The house located at 19 Maryland Avenue was begun in 1774 by the gentleman planter Matthias Hammond. Ardently favoring the cause for freedom, Hammond was elected to the Maryland government in 1773. At the same time, he had begun working with renowned architect William Buckland on plans for a new, elegant townhouse in the most fashionable area of Annapolis.
Buckland was no ordinary builder. He immigrated to the colonies in 1755 as an indentured servant to George Mason of Virginia. Mason commissioned Buckland to work on his home, a seemingly modest site called Gunston Hall. The young architect is credited with introducing a variety of designs into mainstream architecture in the colonies. After several successful commissions in Virginia, Buckland ventured to Annapolis, where his hand can be seen at the Chase-Lloyd House. The crowning jewel of Buckland’s career, however, was the house he designed for Matthias Hammond. This house was the only one of his many commissions that Buckland designed and executed in its entirety. Unfortunately, Buckland died before the house was finished.
Ironically, the man for whom Buckland erected this masterpiece never lived at the house. Instead, Hammond was living at his plantation in Gambrills, Maryland by the 1780s. In the waning years of the 18th century, the house was rented by many a well-known Annapolitan, including Judge Jeremiah Townley Chase, a one-time mayor of the city. In the 19th century, the elegant mansion was home to the Pinkney and then the Loockerman families. In an uncanny twist of fate, William Buckland’s great-grandson William Harwood married into the Loockerman family, thereby bringing the Buckland clan into the house. William Harwood’s progeny lived at the Hammond-Harwood House until the last surviving member of the lineage died in 1924.
Through the Civil War and World War I, the house remained an enduring fixture in Maryland’s capital city. After the death of Hester Ann Harwood in the 1924, the house seemed destined to become a memory. Fighting off bulldozers, St. John’s College purchased the site in 1926 and used it for their decorative arts program, the first of its kind in the country. The economic woes of the 1930s, however, forced the College to search for new owners. Finally, in 1940, the Hammond-Harwood House was purchased by the newly formed Hammond-Harwood House Association. Since 1940, the site has served thousands of visitors and has become a landmark of colonial architecture.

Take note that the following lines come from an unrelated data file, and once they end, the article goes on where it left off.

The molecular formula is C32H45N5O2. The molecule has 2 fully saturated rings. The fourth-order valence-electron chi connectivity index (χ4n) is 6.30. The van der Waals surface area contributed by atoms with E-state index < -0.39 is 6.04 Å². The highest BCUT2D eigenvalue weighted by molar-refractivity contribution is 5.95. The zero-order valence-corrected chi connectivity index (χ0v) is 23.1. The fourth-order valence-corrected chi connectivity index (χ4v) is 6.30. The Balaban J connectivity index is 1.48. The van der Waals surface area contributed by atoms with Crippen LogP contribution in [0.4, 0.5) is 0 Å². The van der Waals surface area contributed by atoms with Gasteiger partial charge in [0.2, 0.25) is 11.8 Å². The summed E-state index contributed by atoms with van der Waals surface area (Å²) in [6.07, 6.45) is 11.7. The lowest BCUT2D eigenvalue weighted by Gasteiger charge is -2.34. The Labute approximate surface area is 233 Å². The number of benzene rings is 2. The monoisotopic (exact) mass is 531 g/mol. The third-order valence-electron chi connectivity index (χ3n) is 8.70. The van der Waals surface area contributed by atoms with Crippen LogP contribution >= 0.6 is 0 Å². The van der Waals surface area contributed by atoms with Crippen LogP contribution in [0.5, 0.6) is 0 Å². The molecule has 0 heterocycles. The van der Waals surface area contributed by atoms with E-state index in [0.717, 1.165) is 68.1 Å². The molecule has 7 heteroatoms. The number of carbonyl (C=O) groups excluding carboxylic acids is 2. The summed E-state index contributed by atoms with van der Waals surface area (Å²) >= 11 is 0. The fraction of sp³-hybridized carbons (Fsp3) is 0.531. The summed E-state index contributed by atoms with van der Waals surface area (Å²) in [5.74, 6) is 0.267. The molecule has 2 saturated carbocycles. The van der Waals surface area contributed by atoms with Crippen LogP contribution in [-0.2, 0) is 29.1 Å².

The Hammond-Harwood House is a five part Anglo-Palladian (derived from 16th Italian architect Andrea Palladio) mansion that features some of the best woodcarving and plasterwork in America. It maintains a kind of symmetry and system of proportions that are rarely seen in buildings of this period. While most 18th century structures were fashioned by amateurs and artisans, the Hammond-Harwood house was clearly the work of a trained professional architect.
The museum proudly showcases the finest collection of colonial furniture in Maryland. With authentic works from Philadelphia, New York, Massachusetts, England, Ireland, and China, the collection represents a broad spectrum of 18th century artistic endeavors.
Crafts from Annapolis are also featured in the collection, with special emphasis on cabinetmaker John Shaw. Shaw’s shop is still standing on State Circle. Today, Shaw pieces can be viewed in almost every room in the house. They include a slant-front bookcase in the Study, an elegant dining room sideboard (an original Harwood family piece), a tall case clock now in the Dining Room, a gaming table covered with a green baize table top, and a host of profoundly beautiful chairs that clearly mark this craftsman as a master of his trade.
Visitors can also get a glimpse of the everyday lives of colonial men and women as they are treated to authentic items like an 18th century watercolor set, a period medicine chest, a surveyor’s set of drafting tools, a delicate sewing kit, a pair of colonial spectacles, a child’s furniture set, and a vast assortment of colonial kitchen artifacts.
The impressive array of portraiture at the house is certainly a highlight. Of special interest are the many images by portrait painter Charles Willson Peale. Peale’s sensitive touch, delicate brush strokes, and knack for capturing the essence of the sitter made him one of the 18th century’s premier painters. Not only does the museum retain Peale paintings that are original to the house, but the Hammond-Harwood House also exhibits one of the most beloved of Peale’s portraits—a painting of six-year-old Ann Proctor. Time stands still for visitors as they examine, first hand, the doll which Charles Willson Peale painted in Ann Proctor’s lap over 220 years ago.
The mission of the Hammond-Harwood House Association is to preserve, for public education and enjoyment, the architecturally significant Hammond-Harwood House museum and its collection of fine and decorative arts.